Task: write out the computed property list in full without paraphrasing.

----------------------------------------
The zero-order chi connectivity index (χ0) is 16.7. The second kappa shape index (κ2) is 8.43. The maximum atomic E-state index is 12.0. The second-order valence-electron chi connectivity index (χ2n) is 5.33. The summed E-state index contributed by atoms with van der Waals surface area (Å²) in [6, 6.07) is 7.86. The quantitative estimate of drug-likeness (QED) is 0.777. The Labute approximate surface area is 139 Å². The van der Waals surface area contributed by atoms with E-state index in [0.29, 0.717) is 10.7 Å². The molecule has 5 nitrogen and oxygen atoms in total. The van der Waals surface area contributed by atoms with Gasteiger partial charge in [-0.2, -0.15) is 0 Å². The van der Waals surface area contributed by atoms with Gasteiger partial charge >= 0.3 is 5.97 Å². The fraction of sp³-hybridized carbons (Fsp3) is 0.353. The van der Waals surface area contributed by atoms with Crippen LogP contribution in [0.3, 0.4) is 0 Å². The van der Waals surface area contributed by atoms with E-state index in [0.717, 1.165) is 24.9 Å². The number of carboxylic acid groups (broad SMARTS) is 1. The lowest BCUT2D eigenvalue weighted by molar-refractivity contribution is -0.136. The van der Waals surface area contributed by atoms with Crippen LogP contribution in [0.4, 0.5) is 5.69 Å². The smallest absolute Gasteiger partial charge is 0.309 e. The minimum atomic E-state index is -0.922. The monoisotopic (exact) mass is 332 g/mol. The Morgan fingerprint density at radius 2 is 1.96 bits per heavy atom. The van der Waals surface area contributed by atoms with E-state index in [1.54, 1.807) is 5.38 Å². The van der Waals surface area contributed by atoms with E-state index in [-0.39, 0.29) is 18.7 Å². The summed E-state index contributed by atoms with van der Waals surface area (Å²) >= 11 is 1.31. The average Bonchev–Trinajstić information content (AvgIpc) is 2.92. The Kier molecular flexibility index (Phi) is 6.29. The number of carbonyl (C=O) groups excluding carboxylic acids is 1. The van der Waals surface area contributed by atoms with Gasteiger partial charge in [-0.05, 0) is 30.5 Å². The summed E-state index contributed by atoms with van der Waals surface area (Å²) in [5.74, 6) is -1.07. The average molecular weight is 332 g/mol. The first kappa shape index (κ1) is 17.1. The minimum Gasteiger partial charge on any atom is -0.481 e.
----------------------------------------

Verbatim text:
The zero-order chi connectivity index (χ0) is 16.7. The second kappa shape index (κ2) is 8.43. The maximum atomic E-state index is 12.0. The second-order valence-electron chi connectivity index (χ2n) is 5.33. The summed E-state index contributed by atoms with van der Waals surface area (Å²) in [6, 6.07) is 7.86. The quantitative estimate of drug-likeness (QED) is 0.777. The Labute approximate surface area is 139 Å². The van der Waals surface area contributed by atoms with E-state index in [0.29, 0.717) is 10.7 Å². The molecule has 5 nitrogen and oxygen atoms in total. The van der Waals surface area contributed by atoms with Gasteiger partial charge in [-0.2, -0.15) is 0 Å². The van der Waals surface area contributed by atoms with Gasteiger partial charge >= 0.3 is 5.97 Å². The fraction of sp³-hybridized carbons (Fsp3) is 0.353. The van der Waals surface area contributed by atoms with Crippen LogP contribution in [0.3, 0.4) is 0 Å². The van der Waals surface area contributed by atoms with E-state index in [0.717, 1.165) is 24.9 Å². The number of carboxylic acid groups (broad SMARTS) is 1. The lowest BCUT2D eigenvalue weighted by molar-refractivity contribution is -0.136. The van der Waals surface area contributed by atoms with Crippen LogP contribution in [0.4, 0.5) is 5.69 Å². The smallest absolute Gasteiger partial charge is 0.309 e. The minimum atomic E-state index is -0.922. The monoisotopic (exact) mass is 332 g/mol. The Morgan fingerprint density at radius 2 is 1.96 bits per heavy atom. The van der Waals surface area contributed by atoms with E-state index in [1.54, 1.807) is 5.38 Å². The van der Waals surface area contributed by atoms with E-state index in [-0.39, 0.29) is 18.7 Å². The summed E-state index contributed by atoms with van der Waals surface area (Å²) >= 11 is 1.31. The average Bonchev–Trinajstić information content (AvgIpc) is 2.92. The Kier molecular flexibility index (Phi) is 6.29. The number of carbonyl (C=O) groups excluding carboxylic acids is 1. The van der Waals surface area contributed by atoms with Gasteiger partial charge in [-0.05, 0) is 30.5 Å². The summed E-state index contributed by atoms with van der Waals surface area (Å²) in [5.74, 6) is -1.07. The average molecular weight is 332 g/mol. The first kappa shape index (κ1) is 17.1. The minimum Gasteiger partial charge on any atom is -0.481 e.